Splashing around in a lake to cool off from the extreme heat of summer sure does sound like a dream come true, especially out in the Great Basin Desert of Nevada. Expressing the thought of going for a swim in this vast desert region is enough to cause concern about heat exhaustion, because visualizing a lake in this barren wasteland would be like believing in a mirage. Proving one’s own sanity by pointing to a lake on a Great Basin Desert map may not be enough to convince a skeptic, because there are so many dry lake beds in this arid desolate region. Even though it may seem impossible, there really are lakes, ponds and rivers in the Great Basin Desert that are like a cool oasis on a hot summer day!
In reality, climate change trends do give good reason to doubt whether a lake in a desert will actually be there when planning to go for a swim. The Lahontan State Recreation Area in Nevada is a good example of a reservoir lake that is best researched before planning a boating or fishing venture. The reason why is because the water levels can be extremely depleted in this lake after a few seasons of severe drought. On the other hand, a boater can sail as far as the eyes can see when this lake is full after a heavy snow melt season. Since the water levels of this Great Basin Desert lake can vary greatly, it is best to check the conditions prior to packing the bags.
The Lahontan State Recreation Area is located where U.S. Highway 50 and U.S. Highway 95A meet near Silver Springs in northern Nevada. The Lahontan Reservoir is the sole body of water in this recreation area, but for how much longer, nobody really knows. The Lahontan Reservoir Lake is advertised as having 69 miles of shoreline, but any boater will attest to this figure as being incorrect during times of drought.
During the time of year that I visited the Lahontan State Recreation Area, it really looked like somebody pulled the stopper out of the big bath tub. I have seen photos of the Lahontan Reservoir since then and some pictures showed the lake as being almost full. How the Lahontan Reservoir Lake will look today or tomorrow is anybody's guess, but because many local farms and ranches depend on this water supply, it is practically guaranteed that water will be diverted to this reservoir someway, somehow during the worst of times.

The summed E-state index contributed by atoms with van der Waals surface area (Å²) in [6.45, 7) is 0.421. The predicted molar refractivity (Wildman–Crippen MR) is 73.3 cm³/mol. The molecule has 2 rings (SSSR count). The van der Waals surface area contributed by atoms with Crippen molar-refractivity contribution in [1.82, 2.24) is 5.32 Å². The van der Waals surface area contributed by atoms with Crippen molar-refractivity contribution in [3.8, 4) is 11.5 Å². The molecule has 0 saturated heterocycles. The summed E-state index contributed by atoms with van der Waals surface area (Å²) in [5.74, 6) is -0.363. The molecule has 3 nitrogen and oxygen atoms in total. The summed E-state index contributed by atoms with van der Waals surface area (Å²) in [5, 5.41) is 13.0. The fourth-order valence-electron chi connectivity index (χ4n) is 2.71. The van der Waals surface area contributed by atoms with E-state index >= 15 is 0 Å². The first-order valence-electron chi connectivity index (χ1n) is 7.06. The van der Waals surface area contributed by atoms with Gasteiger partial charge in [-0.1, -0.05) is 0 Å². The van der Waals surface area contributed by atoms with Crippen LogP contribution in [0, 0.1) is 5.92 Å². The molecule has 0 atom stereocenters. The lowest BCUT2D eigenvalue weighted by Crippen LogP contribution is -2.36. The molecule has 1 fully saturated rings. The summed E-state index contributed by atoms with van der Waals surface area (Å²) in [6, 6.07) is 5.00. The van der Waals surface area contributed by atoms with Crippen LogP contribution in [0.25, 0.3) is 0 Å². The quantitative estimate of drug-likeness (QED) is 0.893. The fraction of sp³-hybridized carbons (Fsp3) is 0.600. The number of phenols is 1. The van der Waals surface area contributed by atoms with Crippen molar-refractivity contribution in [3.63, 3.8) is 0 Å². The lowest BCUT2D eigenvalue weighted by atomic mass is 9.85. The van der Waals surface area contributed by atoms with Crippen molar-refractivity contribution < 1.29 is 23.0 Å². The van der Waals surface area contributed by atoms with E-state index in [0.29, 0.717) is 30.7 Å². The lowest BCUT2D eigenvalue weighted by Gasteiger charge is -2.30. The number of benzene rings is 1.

The Lahontan Reservoir was named after the ancient Lake Lahontan, which covered most of the Great Basin Desert eons ago. Dry lake beds, salt flats and a water eroded landscape is all that is left of the gigantic ancient lake. The Lahontan Reservoir is about the size of a pin hole on a map, when compared with the size of the ancient Lake Lahontan, so this goes to show just how powerful the forces of environmental change can be.
In modern times, the lack of environmental protection has accelerated the rate of climate change to the point of causing many cities out west to face a dilemma of whether to conduct business as usual or protect what is left of the water resources they have. Everything from desert farms to mountain ski resorts now face sustainability issues, because of climate change trends.
In the mean time, the bodies of water in the Great Basin Desert are still there and the Lahontan State Recreation Area is a great place to visit, especially after a heavy mountain snow melt season. The Lahontan Reservoir does provide a glimpse into the ancient past when the Great Basin Desert was a gigantic ocean full of water. When the water level is high, this place is a boater’s paradise. When the water level is low, the Lahontan Reservoir is a wildlife photographer’s dream come true, because wild animals from miles around need the life giving water. Migrating birds frequent the marshlands around this lake too. No matter whether the lake is wet or dry, visitors of the Lahontan State Recreation Area will have a good time and learn a little something about environmental science from the experience!
The Lahontan State Recreation Area offers picnic areas, campsites, boating and fishing. Plenty of wild horses frequent the Silver Springs area, so it pays to keep a camera handy when visiting this region of Nevada. The views of this desert lake are serene on a hot summer day and for those who are sun parched, the sight of cool water is more precious than gold! The Lahontan State Recreation Area is a gem in this vast desert expanse that is definitely well worth checking out when touring this neck of the woods!
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